Inspiring story of strong woman teaches lesson

Published 12:48 pm Monday, October 14, 2019

Editor’s Column

By Jeremy Weldon

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Of all the tales of strong women, it’s the ancient Middle Eastern story of Rizpah that tops the list for me.

We should pause, now and again, to reflect on the tragedy in her life and glean lessons we can apply every day in our little piece of the world here in Panola County, Mississippi.

Surely, you remember Rizpah from your studies. She was a mistress of a great king, and had sons that might one day be heirs to the throne.

But, the king was killed in a vicious battle and the conquerors actually nailed his body (along with his sons) to the walls of the city to humiliate his remaining family.

The two countries made a truce after that, but the new king of her country came from a different family and she and her sons were lucky to be left alive, much less part of the ruling class.

A few years later the king of the country that killed Rizpah’s king demanded that seven descendents of the dead king’s family be sent over to repay for the killings of seven of his own men in a sneak attack several years before. (Lots of killing in this story, but every word is true. Keep reading.)

The new king had a hard choice. He knew the previous king had committed an atrocity and he really didn’t want any more trouble with this neighbor country. So, he agreed to send seven of the old king’s offspring.

He got five from a woman who had been the king’s last wife, and then he took Rizpah’s two sons because she was his mistress and the boys were his. Awful, awful story, but it happened.

The seven men were handed over and the neighboring king promptly killed them and hung them from trees on the border of the two countries to taunt the other king.

Here’s where our heroine does a remarkable thing. The story goes that this woman camped out by the hanging bodies and wouldn’t leave.

During the day, she kept the vultures and birds of prey from eating them. At night, she fought off wild animals who tried to devour the dead sons.

She kept up this amazing vigil for weeks, maybe months, constantly fighting off birds and beasts, protecting rotting corpses and preserving some measure of dignity.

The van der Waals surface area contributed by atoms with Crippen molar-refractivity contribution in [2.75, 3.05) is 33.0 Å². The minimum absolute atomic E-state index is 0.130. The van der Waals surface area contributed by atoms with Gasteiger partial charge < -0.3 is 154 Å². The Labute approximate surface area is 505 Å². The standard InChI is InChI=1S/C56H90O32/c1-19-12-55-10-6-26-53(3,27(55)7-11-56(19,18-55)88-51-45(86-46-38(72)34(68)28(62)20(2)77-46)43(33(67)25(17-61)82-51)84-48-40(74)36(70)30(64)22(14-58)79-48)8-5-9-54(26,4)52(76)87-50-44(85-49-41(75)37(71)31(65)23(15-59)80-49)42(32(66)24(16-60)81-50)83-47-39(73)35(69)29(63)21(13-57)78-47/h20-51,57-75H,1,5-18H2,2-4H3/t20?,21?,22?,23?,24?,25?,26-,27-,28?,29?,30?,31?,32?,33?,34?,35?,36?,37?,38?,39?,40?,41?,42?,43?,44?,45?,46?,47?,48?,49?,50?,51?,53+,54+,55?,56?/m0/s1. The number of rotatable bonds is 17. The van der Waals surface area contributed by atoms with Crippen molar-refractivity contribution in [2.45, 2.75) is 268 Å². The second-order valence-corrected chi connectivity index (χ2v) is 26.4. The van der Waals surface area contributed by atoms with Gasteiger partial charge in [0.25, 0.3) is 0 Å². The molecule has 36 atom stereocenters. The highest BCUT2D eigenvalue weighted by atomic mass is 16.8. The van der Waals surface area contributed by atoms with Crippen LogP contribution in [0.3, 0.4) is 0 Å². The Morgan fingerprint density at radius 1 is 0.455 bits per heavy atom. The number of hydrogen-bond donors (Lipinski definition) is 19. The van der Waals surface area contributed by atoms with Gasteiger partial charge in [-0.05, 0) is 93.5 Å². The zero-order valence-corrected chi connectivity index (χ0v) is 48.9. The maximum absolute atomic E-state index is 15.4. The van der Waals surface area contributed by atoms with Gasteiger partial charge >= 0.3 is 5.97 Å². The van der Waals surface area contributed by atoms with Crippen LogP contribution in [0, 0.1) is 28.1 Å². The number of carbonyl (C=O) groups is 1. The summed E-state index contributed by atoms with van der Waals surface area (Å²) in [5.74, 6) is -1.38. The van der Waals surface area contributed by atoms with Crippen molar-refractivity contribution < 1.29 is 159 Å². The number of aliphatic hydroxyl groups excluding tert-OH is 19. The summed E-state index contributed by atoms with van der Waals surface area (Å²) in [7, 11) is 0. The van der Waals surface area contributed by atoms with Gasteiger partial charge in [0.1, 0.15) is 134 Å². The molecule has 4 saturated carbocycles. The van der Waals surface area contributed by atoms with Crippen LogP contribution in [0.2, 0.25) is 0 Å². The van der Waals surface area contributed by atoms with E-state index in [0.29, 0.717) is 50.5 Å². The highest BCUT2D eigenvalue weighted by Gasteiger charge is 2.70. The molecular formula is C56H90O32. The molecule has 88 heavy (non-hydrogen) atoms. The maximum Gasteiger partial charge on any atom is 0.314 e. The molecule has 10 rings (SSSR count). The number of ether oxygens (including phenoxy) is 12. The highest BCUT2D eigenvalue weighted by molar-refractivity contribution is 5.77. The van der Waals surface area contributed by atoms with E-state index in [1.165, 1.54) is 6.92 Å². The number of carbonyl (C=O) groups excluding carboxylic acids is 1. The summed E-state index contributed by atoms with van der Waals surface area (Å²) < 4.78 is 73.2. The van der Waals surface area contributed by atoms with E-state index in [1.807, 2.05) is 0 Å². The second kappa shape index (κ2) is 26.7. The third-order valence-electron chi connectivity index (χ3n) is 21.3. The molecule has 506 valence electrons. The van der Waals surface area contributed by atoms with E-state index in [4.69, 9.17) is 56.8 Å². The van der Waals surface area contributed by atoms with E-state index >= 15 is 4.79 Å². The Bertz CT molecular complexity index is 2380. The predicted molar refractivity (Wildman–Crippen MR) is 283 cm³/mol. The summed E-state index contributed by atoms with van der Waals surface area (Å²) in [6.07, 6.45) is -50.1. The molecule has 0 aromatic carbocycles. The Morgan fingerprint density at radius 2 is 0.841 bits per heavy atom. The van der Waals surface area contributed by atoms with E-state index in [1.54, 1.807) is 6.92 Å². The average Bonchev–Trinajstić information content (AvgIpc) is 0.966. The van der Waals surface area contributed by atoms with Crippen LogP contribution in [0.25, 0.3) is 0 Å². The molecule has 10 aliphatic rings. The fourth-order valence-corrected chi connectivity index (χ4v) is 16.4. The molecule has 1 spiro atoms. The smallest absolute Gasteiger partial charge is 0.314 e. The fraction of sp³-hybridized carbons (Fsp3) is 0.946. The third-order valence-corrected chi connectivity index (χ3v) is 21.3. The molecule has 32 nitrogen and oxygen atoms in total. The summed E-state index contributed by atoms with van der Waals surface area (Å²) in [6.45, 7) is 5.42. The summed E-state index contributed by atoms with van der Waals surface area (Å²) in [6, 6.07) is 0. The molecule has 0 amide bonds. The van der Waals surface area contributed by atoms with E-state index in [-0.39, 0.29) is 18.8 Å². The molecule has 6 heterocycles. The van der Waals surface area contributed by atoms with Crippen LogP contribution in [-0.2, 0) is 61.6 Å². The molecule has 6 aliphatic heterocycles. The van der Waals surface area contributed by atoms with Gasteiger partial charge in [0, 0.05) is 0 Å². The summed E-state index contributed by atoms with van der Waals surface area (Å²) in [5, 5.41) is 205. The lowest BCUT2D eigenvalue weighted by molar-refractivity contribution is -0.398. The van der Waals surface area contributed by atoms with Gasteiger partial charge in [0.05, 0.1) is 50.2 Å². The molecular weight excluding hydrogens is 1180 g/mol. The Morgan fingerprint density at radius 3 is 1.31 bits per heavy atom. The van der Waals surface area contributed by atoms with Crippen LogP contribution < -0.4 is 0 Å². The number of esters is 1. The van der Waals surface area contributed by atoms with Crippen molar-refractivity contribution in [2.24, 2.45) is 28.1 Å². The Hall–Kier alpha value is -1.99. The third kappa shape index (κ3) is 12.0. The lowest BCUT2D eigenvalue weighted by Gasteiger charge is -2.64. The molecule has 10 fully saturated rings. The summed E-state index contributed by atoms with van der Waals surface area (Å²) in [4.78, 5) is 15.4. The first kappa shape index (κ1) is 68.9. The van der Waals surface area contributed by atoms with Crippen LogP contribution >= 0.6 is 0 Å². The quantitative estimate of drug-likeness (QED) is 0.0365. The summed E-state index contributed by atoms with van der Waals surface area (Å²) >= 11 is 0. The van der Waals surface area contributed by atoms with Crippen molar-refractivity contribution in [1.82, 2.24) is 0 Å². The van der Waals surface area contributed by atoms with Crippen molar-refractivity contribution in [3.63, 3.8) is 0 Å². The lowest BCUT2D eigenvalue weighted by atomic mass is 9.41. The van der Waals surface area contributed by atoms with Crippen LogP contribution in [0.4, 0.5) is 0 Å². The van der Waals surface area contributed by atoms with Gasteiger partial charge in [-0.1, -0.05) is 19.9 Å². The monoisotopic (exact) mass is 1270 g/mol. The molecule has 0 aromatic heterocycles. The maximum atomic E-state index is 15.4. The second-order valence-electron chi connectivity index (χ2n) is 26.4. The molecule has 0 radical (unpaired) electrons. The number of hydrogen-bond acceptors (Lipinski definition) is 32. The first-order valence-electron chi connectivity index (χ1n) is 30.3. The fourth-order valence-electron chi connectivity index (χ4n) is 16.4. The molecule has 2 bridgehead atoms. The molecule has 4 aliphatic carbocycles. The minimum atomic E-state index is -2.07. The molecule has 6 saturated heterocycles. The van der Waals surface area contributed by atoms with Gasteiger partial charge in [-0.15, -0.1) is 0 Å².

Finally, her new king heard about this vigil and what this strong woman was doing. He was so impressed that he sent men to cut down the bodies and give them a proper burial.

The king also made arrangements to get the remains of the deposed king and his sons back home and gave them a fitting funeral.

Think with me. Is not our fair community, even our good state, filled with modern day Rizpahs? Through no fault of their own they daily battle the symbolic birds and beasts of this life to fight for the last measure of dignity in their families and circle of friends.

Circumstances of life are not fair, or even close. So many bad things happen to so many good people. And, yet, in life’s every day tragedies we can see many examples of strong people – generally women – fighting and struggling to shoo away the trouble and fight off the tragic.

Rizpah kept up her vigil in full view of all the kingdom, but today so many are locked in desperate battles unseen by many of us who blindly flap around tending to our selfish wants while others in our very community (our neighbors!) pine away, the fight slowly becoming too much.

Let’s learn from Rizpah. When the worst of life happens, make a camp and keep a vigil. Save what you can. Keep your dignity, and don’t be afraid to get rough when it’s needed.

The more fortunate of our country should always be watching out for the Rizpahs, sensitive to these peculiar situations.

Want to know more about Rizpah? It’s easy. You most likely already have the book at your house, and probably on your phone. Her story is found in II Samuel 21 of the Bible, and it has captivated me from the time I first heard it as a child.

Oh, the king that gave Rizpah’s sons away to be murdered? Well, it was King David. Yes, the same shepherd boy who killed Goliath with a slingshot and became Israel’s greatest hero from then to now.

Strange how folks change when they grow up, huh?